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Pick a sequence of real numbers $x_i$ as follows. Put $x_0=1$. If $x_i$ is chosen, then pick $x_{i+1}\in[0, x_i]$ according to the uniform distribution. Obviously we have $x_i\rightarrow 0$ with probability 1. Put $I_i=[x_i, x_{i-1}]$.

Next we pick $n$ random numbers $y_1, \ldots, y_n$ in $[0, 1]$ independently with respect to the uniform distribution. Let $J$ be the union of all $I_i$, for which there exists some $y_j$ with $y_j\in I_i$. Again it is obvious that $|J|\rightarrow 1$ as $n\rightarrow\infty$ with probability 1. My question is how quickly does $1-|J|$ decay? I would expect that the distribution of $1-|J|$ is not very concentrated, so I am interested both in an estimate for the expected value as for median and extreme values.

The above problem occurs quite naturally in the analysis of algorithms, so I would expect that this problem has been addressed by someone. Several random structures have parts of sizes following the distribution of the $x_i$, and picking $y_i$ corresponds to picking random points in a random structure and studying the component containing this point. The question is then how much of the whole structure has been left unexplored.

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  • $\begingroup$ It seems obvious that your quantity decays exactly like $(1-x_{f(j)})$, where (given a sequence $y_j$) $f(j)$ returns the index $i$ which is greatest so that $x_i$ is larger than all $y_k$ chosen for $k$ at most $j$, and the probability that this happens is $(x_f(j))^j$. Really you should ask what the likely $j$ is that $y_j \gt x_1$, which should be an elementary calculation. I (and perhaps others) may be misunderstanding what you are after, in which case rephrasing your question might help. Gerhard "Stretch Your Muscle Of Clarification" Paseman, 2018.12.20. $\endgroup$ – Gerhard Paseman Dec 20 '18 at 17:07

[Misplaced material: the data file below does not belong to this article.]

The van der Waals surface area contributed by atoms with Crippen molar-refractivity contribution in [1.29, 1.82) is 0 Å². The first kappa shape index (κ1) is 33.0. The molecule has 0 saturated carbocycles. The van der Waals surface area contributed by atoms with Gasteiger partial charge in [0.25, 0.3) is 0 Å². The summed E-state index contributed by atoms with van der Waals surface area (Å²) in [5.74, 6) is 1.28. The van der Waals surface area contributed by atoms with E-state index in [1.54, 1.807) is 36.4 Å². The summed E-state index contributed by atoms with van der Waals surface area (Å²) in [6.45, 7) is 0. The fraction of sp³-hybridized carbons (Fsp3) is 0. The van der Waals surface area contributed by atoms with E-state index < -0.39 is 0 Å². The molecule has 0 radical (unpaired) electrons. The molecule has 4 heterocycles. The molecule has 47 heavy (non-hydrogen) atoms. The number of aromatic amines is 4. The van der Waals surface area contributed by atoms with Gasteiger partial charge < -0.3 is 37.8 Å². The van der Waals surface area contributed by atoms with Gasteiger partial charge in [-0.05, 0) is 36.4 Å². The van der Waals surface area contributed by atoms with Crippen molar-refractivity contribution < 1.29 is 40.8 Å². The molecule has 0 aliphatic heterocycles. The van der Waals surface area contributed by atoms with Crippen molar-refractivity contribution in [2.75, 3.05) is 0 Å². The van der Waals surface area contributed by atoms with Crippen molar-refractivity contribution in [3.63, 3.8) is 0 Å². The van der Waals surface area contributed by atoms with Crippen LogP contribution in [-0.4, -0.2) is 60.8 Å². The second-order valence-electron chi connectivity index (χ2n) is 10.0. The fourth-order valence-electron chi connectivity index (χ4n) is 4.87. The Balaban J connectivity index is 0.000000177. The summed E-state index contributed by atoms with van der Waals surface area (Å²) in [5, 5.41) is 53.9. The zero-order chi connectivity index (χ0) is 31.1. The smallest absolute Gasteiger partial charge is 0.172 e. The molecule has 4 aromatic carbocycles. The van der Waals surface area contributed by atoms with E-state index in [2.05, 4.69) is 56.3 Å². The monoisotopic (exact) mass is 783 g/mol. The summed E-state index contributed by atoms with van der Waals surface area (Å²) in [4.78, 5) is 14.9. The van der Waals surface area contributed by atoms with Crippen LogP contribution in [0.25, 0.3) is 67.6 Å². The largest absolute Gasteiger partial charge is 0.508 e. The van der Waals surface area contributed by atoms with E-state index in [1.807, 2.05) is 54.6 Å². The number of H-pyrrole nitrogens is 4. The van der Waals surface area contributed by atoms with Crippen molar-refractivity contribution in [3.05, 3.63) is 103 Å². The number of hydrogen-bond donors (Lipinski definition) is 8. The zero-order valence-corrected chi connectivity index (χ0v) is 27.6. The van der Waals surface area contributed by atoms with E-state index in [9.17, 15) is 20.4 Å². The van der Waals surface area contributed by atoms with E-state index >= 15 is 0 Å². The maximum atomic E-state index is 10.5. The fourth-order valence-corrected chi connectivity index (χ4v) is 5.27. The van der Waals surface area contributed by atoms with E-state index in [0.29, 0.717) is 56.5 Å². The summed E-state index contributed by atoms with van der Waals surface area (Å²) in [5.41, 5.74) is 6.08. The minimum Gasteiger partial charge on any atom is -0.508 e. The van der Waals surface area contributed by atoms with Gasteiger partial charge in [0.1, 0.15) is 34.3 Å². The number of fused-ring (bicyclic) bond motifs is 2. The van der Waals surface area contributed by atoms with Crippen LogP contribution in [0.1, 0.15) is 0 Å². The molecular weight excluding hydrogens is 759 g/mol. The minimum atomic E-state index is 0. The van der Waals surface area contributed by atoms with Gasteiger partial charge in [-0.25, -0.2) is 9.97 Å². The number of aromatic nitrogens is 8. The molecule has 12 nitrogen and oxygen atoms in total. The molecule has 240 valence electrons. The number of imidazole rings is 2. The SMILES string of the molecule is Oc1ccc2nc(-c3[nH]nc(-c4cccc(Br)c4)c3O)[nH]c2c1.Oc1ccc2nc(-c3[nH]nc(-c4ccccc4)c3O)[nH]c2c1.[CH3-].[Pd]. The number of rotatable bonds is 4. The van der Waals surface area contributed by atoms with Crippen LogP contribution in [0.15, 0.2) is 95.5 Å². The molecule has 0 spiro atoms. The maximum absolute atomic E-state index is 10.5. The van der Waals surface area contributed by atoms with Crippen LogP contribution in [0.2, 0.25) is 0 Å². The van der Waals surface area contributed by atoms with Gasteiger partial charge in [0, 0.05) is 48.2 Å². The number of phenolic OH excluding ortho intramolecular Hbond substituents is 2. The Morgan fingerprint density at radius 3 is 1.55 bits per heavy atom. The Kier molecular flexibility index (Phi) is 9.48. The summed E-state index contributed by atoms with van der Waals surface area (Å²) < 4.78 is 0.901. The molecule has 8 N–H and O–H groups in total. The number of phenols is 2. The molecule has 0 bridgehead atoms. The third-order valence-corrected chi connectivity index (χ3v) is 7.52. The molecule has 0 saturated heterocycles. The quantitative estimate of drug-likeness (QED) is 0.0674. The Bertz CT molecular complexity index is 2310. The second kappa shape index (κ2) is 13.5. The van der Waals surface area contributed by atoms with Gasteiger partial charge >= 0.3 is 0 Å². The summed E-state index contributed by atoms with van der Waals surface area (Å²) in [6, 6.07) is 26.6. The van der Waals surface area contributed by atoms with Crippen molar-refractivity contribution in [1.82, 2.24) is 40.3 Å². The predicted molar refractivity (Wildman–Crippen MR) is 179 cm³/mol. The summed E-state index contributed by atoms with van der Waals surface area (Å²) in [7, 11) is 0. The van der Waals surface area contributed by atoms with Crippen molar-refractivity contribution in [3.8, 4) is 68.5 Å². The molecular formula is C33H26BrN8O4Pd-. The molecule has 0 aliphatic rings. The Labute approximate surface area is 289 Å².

• $\begingroup$ I see now that I misunderstood. $J$ is not an initial interval $[0,x_{f(j)}]$ of the unit interval , but often is a proper subset of this initial interval. In which case, the sub problem of determining when two y's land in the same $I_k$ is of interest in solving this problem. Gerhard "Sorry For Misreading The Problem" Paseman, 2018.12.20. $\endgroup$ – Gerhard Paseman Dec 20 '18 at 17:22
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Here is a heuristic that I am sure can be made rigorous. The $x_i$'s can be written recursively as $x_{i+1}=U_{i+1}x_i$, where the $U_i$ are independent Unif[0,1] random variables. In particular, $x_n=U_n\cdots U_1$, so that $\log x_n=\log U_n+\ldots+\log U_1$. By the strong law of large numbers, $(1/n)\log x_n\to \int_0^1\log t\,dt=-1$, so that $x_n\approx e^{-n}$. (More precisely, the ratio between $x_n$ and $e^{-n}$ is sub-exponential, and is typically something like $e^{\pm\sqrt n}$).

At a heuristic level, the intervals are decreasing in length exponentially to 0. Since the sum of a geometric series is very close to its largest term, the uncovered part of the interval after $n$ $y$'s have been selected is essentially of the order of the length of the smallest numbered $I_i$ that has yet to be hit. The length of this interval is of the order of $x_i$. But: hitting $I_i$ is morally equivalent to hitting $\bigcup_{j\ge i}I_j$, so the fraction of the interval that has yet to be hit after $n$ $y$'s have been chosen is approximately $\max\{x_i\colon x_i<\min_{k=1}^n y_k\}$. But this is approximately just $\min_{k=1}^n y_k$ which is something like $1/n$.

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